Joint media release with Assistant Minister for Northern Australia Michelle Landry
The Coalition Government will turbo charge its investment program for northern Australia to make it easier for projects to receive funding and to generate economic development and jobs as the country emerges from the COVID-19 pandemic.
Minister for Resources, Water and Northern Australia Keith Pitt said the 2020-21 Budget will include reforms to the Northern Australia Infrastructure Facility (NAIF), which will provide more flexibility, increased risk appetite and widen the scope of projects eligible for funding.
Minister Pitt said the changes are on top of July’s announcement of a five-year extension to NAIF operations until 30 June 2026.
“The reforms to NAIF will ensure the $5 billion facility will have more flexibility to bankroll investment in a wider range of projects across Northern Australia,” Minister Pitt said.
“The Coalition Government is committed to creating jobs across northern Australia to help the region play a stronger role in Australia’s economic recovery.
“We have listened to stakeholders in the north, and are making changes to the NAIF, more flexibility will help drive economic recovery and population growth.”
Assistant Minister for Northern Australia Michelle Landry said these reforms come off the back of the NAIF statutory review that found that while the NAIF is seen to be an important vehicle of investment in the north, more can be done.
“We are determined to open up further opportunities to strengthen northern Australia’s contribution to our economy by continuing to support infrastructure and development,” Assistant Minister Landry said.
“NAIF has already invested $2.4 billion in sectors including health, education, resources, energy and agriculture, supporting $4.4 billion in total project value and more than 7,200 jobs.”
The final report from the review will be tabled in Parliament soon.
There are a number of key changes being made to the NAIF:
- The NAIF will have the option to lend directly to project proponents in certain circumstances, which will simplify the lending process and reduce administrative burden. Currently, all NAIF loans are made through the relevant state or territory jurisdiction. While the state and territory governments remain important stakeholders for the NAIF, the ability to lend directly empowers the NAIF to move projects to contractual close faster, so projects can get on with creating jobs and developing the north.
- This change also permits the NAIF to establish on-lending partnerships with local financiers to improve access to NAIF finance for smaller project proponents. Those partners will have the expertise to work with smaller proponents to demonstrate their suitability for NAIF finance and will extend the NAIF’s reach to those smaller projects that need added assistance in these economically challenging times.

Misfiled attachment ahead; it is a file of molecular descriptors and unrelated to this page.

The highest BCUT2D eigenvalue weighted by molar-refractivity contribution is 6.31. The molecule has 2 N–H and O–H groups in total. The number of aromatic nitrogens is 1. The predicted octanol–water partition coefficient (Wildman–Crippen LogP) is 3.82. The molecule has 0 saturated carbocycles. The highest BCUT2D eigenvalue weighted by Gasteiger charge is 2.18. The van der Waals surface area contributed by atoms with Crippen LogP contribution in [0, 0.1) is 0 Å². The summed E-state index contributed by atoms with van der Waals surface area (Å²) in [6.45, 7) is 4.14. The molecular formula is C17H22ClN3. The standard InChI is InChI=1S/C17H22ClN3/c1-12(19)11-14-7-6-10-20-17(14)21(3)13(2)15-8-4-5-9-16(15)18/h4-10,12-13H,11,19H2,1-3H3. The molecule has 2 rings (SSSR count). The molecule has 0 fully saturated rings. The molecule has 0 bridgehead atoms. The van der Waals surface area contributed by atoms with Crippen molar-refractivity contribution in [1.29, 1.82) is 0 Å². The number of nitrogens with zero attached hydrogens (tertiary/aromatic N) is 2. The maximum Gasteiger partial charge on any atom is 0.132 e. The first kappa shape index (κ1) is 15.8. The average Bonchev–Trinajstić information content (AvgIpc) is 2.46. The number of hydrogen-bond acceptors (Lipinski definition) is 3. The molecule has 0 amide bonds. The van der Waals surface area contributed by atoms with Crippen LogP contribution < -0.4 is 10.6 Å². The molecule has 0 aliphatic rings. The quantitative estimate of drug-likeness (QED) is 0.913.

- The NAIF was previously restricted to funding physical construction works only. The reforms will make NAIF finance available to additional elements of infrastructure construction, such as equipment purchases or leasing, training, and the expansion of existing business operations. The reforms will ensure NAIF can take a holistic approach to supporting economic growth and jobs.
- The definition of public benefit applied when assessing projects will be expanded to include consideration of factors such as jobs, regional income, and opportunities for local suppliers, Indigenous businesses and communities. This will simplify the application of public benefit tests to projects applying for NAIF finance.
- The definition of northern Australia will be extended to include the Shire of Ngaanyatjarraku in Western Australia. The Shire’s borders sit further north than those of some other local government areas already included in the definition, making the expansion a logical amendment.
Increased risk appetite
- The NAIF was established to fill a market gap and address the specific risk characteristics of northern Australia. Given the scale of the economic challenge we face, it is only practical to provide the NAIF the flexibility to support riskier projects with the potential to deliver significant public benefit. The changes include removing the prohibition against the Commonwealth assuming the majority of risk in any project.
- A number of changes will also be made to strengthen the governance of the NAIF as it evolves with these reforms. These will include the appointment of a Government representative to the NAIF Board; ensuring the board includes members with experience in Indigenous development; and allowing the Minister to take earlier decisions not to reject a NAIF investment decision.
Minister Pitt thanked everyone who participated in the consultation process, including those that provided a submission to his department.
The Australian Government will soon introduce legislation to Parliament to give effect to these reforms.
He said the changes would also ensure another statutory review of NAIF after June 2024.